It is a tradition in my house to make Easter eggs every year! I have always loved any sort of arts and crafts, so this has always been something I look forward to doing. We used to buy the kits that come with the dye tablets and plastic wraps that you shrink on with boiling water. Those are awesome, but we have come up with a fun method that uses materials we always have on hand! All it takes is some regular crayons, food colouring, and vinegar.
So before any of the decorating can commence you need to hard boil your eggs. I made 14 eggs just in case some of them cracked during the boiling process (which two did). I added my eggs to a pot, covered with water, and brought them to a boil. Once boiling I lowered the temperature to medium-low and timed out 12 minutes. Once they were done, I placed them in a bowl of ice water.
Next I boiled a kettle of water, and decided I would be making 3 different colours of eggs. I chose hot pink, bright blue, and yellow. I used regular food colouring and the instructions that they recommend on the package with some adjustments.
For the yellow I used one mug about 2/3rds the way full with boiling water, I added 1.5 tsp of regular white vinegar, and 35 drops of yellow dye.
For the hot pink I used the Neon pack of dye, same amount of water, same amount of vinegar, 10 drops of neon pink, and 3 drops of neon purple.
For the bright blue I used the Neon pack of dye, same amount of water, same amount of vinegar, 9 drops of neon blue, and 3 drops of neon green.
You can really make any colour you want and play around with the dye mixtures. I suggest sticking to around 10 drops of darker dyes, mixed with 3 drops of a lighter/brighter colour (ex. blue + yellow, red + yellow, green + yellow). Or perhaps just 15 drops of a dark colour alone, and then 25-35 drops of a light colour alone.
Next you take the egg you are ready to decorate out of the ice water and dry it off with a towel. Then you take some crayons and draw on the designs that you would like. The wax of the crayons prevents the dye from dyeing that area of the egg and your drawing really stands out. I find what works best is using crayon colours that are very different from the dye you are going to use. So for my yellow eggs I used darker crayons, and for my pink and blue eggs I tried to stick with the neon crayons (which always work quite nicely on darker dyes).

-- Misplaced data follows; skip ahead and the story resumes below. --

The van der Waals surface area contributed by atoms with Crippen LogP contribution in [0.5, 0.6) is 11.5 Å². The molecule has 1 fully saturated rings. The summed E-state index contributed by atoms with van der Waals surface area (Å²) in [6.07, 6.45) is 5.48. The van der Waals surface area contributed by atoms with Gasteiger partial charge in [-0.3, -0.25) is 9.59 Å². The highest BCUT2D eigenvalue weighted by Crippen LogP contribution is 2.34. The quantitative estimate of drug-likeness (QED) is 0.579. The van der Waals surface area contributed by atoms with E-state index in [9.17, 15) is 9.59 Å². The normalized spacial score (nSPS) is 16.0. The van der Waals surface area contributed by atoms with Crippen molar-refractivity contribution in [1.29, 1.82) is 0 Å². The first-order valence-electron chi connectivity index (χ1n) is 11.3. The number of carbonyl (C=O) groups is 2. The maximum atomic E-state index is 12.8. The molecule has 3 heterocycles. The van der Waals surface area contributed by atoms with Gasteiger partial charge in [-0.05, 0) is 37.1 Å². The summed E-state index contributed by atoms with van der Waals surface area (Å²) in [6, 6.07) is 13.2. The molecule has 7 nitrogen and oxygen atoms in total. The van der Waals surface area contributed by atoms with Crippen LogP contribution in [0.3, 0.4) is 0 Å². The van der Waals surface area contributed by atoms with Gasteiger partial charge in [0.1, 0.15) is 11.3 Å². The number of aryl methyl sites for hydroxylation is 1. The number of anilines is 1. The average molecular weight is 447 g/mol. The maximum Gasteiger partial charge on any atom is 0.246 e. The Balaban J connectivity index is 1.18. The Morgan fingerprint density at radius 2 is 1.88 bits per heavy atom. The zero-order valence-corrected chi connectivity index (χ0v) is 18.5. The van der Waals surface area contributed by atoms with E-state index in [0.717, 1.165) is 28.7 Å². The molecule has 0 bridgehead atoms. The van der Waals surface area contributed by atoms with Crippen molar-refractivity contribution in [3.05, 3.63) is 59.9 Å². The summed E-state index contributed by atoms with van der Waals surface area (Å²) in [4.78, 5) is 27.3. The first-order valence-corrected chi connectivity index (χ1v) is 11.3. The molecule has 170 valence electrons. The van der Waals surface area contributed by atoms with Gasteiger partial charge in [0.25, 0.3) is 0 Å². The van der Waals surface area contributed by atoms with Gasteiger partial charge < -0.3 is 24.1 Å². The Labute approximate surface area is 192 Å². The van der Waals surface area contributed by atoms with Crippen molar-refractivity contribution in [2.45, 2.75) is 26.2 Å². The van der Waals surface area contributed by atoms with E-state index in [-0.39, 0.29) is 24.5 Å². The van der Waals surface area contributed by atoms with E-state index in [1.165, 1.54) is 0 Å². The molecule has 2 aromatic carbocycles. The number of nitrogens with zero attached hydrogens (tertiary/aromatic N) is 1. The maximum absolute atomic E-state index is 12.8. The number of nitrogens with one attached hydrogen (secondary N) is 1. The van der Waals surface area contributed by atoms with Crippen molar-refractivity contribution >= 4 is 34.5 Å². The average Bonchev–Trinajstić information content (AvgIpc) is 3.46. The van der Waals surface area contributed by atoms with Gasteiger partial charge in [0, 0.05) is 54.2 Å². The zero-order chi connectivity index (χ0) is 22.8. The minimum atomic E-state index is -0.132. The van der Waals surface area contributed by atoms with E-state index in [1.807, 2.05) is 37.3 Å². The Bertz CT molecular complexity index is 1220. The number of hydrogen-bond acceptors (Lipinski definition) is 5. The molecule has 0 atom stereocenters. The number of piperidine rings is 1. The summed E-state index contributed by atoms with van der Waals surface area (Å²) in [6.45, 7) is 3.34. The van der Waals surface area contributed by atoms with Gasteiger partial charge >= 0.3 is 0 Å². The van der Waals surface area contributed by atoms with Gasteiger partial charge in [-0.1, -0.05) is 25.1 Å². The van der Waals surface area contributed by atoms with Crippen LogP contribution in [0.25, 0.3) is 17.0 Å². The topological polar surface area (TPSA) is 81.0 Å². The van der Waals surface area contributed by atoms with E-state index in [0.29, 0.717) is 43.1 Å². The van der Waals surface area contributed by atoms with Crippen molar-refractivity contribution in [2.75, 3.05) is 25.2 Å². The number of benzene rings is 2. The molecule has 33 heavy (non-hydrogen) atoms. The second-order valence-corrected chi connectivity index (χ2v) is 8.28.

When you are done drawing, you drop your egg into your mug of dye, and let it sit for a few minutes. Doesn’t really matter if you leave it for too long, I usually just check on it and take it out when I am ready to put the next one in.
When you take the egg out of the dye, you just need to dab it off with a paper towel and let it sit to dry. I put on a rubber glove to pick them out of the dye since is pretty staining to your fingers – I have learned from previous years 😉 I sat my eggs on an ice cube tray to dry. In previous years I have just placed them back in their egg carton to later place in the fridge.
And that’s all it takes to make some beautiful easter eggs! This is a super kid friendly method and is so fun to do! You can even make each family member one by drawing each person’s name on!
I really hope you try it out! 🙂